While green cabbage is the most commonly eaten variety, red cabbage offers more nutritional benefits as well as a hearty, robust flavor. Red cabbage contains a type of group of phytochemicals or compounds found in plant foods with disease-fighting properties known, collectively, as polyphenols. Polyphenols may offer antioxidant, anti-inflammatory and anti-cancer benefits. Red cabbage is low in calories, a good source of dietary fiber and a rich source of several vitamins.
Basic Nutrient Stats
One cup of raw red cabbage, chopped, or about 89 g provides 27 calories, 0 grams of fat, 1 gram of protein, 7 grams of carbohydrates, 2 grams of dietary fiber and 24 milligrams of sodium. Red cabbage is rich in several vitamins, including vitamins A, C and K, as well as the minerals potassium and manganese. Red cabbage, in addition to polyphenols, red cabbage is rich in beta-carotene, which offers antioxidant benefits.
One cup of raw, chopped red cabbage provides 993.2 international units of vitamin A, meeting 19 percent of the recommended daily value, or DV, for this nutrient. Most of its vitamin A is in the form of beta-carotene -- the form found in most brightly-colored vegetables and fruits. Vitamin A enhances immunity, aids in growth and development and promotes healthy eyesight. One cup of this veggie offers 50.7 milligrams of vitamin C, or 84 percent of the DV, and 40 micrograms of vitamin K, or 56 percent of the DV. Vitamin C enhances immune system function, promotes gum health and aids in wound healing and collagen production. Vitamin K is essential for building and maintaining strong bones and blood clotting.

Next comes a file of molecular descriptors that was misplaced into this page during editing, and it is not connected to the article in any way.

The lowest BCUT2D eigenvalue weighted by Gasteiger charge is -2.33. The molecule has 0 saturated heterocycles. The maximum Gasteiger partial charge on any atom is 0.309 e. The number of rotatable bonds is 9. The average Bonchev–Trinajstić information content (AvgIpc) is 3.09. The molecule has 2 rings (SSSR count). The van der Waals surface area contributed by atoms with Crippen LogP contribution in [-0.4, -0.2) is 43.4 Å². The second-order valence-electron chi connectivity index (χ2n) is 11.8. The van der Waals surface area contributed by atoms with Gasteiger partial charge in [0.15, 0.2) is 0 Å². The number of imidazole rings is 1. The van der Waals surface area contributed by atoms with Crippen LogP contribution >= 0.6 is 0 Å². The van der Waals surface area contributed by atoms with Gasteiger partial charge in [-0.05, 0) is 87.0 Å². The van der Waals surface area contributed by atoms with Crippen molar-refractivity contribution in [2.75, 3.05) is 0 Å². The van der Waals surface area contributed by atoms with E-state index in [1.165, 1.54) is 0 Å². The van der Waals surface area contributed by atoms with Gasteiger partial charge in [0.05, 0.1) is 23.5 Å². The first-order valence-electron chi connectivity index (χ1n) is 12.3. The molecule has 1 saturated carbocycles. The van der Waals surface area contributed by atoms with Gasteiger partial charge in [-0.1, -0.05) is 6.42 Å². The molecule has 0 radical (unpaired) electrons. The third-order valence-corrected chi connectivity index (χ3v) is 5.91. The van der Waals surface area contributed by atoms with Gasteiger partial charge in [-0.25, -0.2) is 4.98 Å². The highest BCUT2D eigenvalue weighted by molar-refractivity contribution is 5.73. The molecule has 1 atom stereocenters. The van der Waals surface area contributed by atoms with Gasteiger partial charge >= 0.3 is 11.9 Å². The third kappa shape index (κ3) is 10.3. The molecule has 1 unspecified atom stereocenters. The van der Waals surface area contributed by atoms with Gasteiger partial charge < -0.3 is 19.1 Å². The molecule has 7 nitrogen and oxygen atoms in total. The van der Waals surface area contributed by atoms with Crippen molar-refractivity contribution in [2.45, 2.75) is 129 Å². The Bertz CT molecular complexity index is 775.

One cup of raw red cabbage, chopped, provides 216.3 milligrams of potassium, or 9 percent of the DV, and 0.217 milligrams of manganese, or 10 percent of the DV. Many foods, particularly meats, dairy products and produce, are rich in potassium and cabbage is no exception. Potassium, a major mineral, is important for regulating heartbeat and blood pressure as well as promoting fluid balance within the body. Manganese, a trace mineral, is involved in energy metabolism, or converting carbohydrates, proteins and fats into energy for cells to utilize.
Red cabbage is rich in a particular polyphenol group called anthocyanins. A 3-ounce serving of raw red cabbage provides 196.5 milligrams of polyphenols -- 28.3 milligrams of which are anthocyanins. The anthocyanin and vitamin C content of red cabbage is much greater than that of green cabbage. According to Ronald Wrolstad, Oregon State University professor of food science and technology, experimental evidence exists that shows certain anthocyanins have anti-inflammatory, anti-viral and anti-microbial properties.
Preparation and Cooking
Remove the outer leaves of the head of cabbage and, even though the inside of cabbage is typically clean, you may still wish to clean it to remove any leftover debris. To do so, cut the inner head into chunks and rinse. You may slice, chop or shred this vegetable prior to cooking, but be aware that over-cooking vegetables, such as red cabbage, destroys many of the vitamins and other beneficial compounds. To retain the most nutrients, it is best to cook in a small amount of water. Light steaming is an effective cooking method.